The complete sequencing of the chimp genome was announced in August 2005. In May of this year, some results from comparing human and chimp genomes started to emerge:
Chimpanzee study reveals genome variation hotspots
Researchers believe that dynamic regions of the human genome - "hotspots" in terms of duplications and deletions - are potentially involved in the rapid evolution of morphological and behavioral characteristics that are genetically determined.
Now, an international team of researchers, including a graduate student and an associate professor from Arizona State University, are finding similar hotspots in chimpanzees, which has implications for the understanding of genomic evolution in all species.
That's an interesting clue, but it still doesn't tell us much about what accounts for the difference between human and chimp brains. More specifics about this came out three months ago, in August:
Scientists Find Brain Evolution Gene
Scientists believe they have found a key gene that helped the human brain evolve from our chimp-like ancestors. In just a few million years, one area of the human genome seems to have evolved about 70 times faster than the rest of our genetic code. It appears to have a role in a rapid tripling of the size of the brain's crucial cerebral cortex, according to an article published Thursday in the journal Nature.
Study co-author David Haussler, director of the Center for Biomolecular Science and Engineering at the University of California, Santa Cruz, said his team found strong but still circumstantial evidence that a certain gene, called HAR1F, may provide an important answer to the question: "What makes humans brainier than other primates?" Human brains are triple the size of chimp brains.
But that's only the beginning of the story:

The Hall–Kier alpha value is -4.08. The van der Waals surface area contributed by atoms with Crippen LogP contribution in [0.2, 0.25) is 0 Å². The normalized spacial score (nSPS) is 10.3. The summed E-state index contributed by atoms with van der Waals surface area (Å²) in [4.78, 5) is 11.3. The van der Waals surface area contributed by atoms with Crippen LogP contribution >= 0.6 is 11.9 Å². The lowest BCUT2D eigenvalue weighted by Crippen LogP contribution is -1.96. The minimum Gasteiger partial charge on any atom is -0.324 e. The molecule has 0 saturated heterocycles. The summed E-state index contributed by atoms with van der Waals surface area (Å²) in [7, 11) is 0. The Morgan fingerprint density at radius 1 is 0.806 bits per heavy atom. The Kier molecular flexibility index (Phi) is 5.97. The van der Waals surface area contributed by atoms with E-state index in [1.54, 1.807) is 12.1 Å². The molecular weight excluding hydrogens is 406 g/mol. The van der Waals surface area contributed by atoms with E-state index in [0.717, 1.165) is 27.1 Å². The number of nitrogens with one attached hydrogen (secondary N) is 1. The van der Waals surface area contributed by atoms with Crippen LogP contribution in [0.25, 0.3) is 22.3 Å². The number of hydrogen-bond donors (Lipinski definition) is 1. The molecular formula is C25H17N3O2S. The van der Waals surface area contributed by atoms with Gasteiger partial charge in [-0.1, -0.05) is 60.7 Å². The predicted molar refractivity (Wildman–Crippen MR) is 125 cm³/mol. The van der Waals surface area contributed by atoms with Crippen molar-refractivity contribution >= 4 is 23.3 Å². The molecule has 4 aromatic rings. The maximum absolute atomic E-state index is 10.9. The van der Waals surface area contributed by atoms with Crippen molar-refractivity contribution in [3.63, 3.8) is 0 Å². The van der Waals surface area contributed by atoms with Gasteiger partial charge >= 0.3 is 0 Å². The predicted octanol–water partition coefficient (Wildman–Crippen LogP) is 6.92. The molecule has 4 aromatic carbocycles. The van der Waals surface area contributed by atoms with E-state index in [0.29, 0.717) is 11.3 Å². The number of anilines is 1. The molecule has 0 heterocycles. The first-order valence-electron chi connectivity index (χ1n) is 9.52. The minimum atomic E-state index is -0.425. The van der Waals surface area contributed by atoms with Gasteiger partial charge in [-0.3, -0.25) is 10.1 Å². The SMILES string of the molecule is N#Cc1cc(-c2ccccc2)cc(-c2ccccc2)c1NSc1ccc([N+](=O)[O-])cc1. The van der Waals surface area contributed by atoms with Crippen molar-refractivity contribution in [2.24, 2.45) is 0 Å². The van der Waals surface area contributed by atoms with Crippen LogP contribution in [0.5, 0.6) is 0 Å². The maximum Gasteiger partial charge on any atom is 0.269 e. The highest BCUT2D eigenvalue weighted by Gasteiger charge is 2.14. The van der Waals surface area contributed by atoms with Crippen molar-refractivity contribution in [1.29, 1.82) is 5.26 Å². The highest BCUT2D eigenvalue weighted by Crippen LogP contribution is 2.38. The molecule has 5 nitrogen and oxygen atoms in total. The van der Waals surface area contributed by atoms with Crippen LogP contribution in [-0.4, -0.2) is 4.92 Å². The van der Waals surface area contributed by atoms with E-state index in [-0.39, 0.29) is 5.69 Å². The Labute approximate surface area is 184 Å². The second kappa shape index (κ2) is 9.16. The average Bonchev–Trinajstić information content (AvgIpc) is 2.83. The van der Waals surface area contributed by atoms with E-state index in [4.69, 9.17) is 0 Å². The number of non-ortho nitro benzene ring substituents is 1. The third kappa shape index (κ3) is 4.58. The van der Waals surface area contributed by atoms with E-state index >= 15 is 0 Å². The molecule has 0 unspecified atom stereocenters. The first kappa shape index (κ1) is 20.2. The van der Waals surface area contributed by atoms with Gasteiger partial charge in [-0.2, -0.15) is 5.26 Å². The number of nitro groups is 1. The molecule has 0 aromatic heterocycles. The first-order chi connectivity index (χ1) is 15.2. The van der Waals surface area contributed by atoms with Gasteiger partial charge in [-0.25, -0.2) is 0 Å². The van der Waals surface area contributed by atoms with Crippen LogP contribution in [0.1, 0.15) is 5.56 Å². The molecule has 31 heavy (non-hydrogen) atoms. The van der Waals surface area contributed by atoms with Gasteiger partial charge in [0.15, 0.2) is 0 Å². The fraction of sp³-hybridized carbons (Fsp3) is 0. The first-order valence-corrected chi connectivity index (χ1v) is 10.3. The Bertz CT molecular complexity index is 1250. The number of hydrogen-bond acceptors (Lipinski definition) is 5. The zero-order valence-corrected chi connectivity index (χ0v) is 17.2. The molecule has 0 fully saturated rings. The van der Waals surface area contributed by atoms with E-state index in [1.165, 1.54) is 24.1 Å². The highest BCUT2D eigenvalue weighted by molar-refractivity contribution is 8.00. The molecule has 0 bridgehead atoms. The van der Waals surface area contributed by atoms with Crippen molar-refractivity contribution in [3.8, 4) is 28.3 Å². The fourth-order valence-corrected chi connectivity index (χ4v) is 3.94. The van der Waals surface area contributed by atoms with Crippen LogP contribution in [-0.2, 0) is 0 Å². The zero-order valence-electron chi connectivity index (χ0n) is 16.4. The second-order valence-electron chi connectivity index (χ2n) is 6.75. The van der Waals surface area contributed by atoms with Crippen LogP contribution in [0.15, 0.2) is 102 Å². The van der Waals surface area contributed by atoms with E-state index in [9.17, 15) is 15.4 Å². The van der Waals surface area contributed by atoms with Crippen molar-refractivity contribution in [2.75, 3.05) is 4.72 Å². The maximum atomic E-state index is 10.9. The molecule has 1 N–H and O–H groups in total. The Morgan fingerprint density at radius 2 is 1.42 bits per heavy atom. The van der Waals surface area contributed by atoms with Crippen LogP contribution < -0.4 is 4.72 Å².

Scientists Identify Gene Difference Between Humans and Chimps
Although this research does not definitively link this region to brain differences between humans and our closest relatives, it is intriguing. "We don't know what it does, and we don't know if it interacts with reelin, but the evidence is very suggestive that this gene is important in the development of the cerebral cortex, and that's exciting because the human cortex is three times as large as it was in our predecessors," notes team leader David Haussler of the University of California, Santa Cruz. "Something caused our brains to evolve to be much larger and have more function than the brains of other mammals."
And, of course, this is just the first of the 49 rapidly evolving regions to be studied. "Now we have to go through the other 48," Haussler says.
Sure enough, other interesting things are being found in other regions of the human genome that have evolved rapidly. This came out in October:
DNA trail points to human brain evolution
The human brain may have evolved beyond that of our primate cousins because our brain cells are better at sticking in place, researchers say.
A new study comparing the genomes of humans, chimps, monkeys and mice found an unexpectedly high degree of genetic difference in the human DNA regions that influence nerve cell adhesion, compared with the DNA of the other animals.
Accelerated evolution here allowed human brain cell connections to form with greater complexity, enabling us to grow bigger brains, the researchers suggest.
Ah ha. So enhanced adhesion between neurons facilitates bigger brains. That makes sense. But the story gets even more interesting, because apparently it's not only specific genes that play a role in this, but certain noncoding DNA regions between genes do also:
Looking for Smarts Between the Genes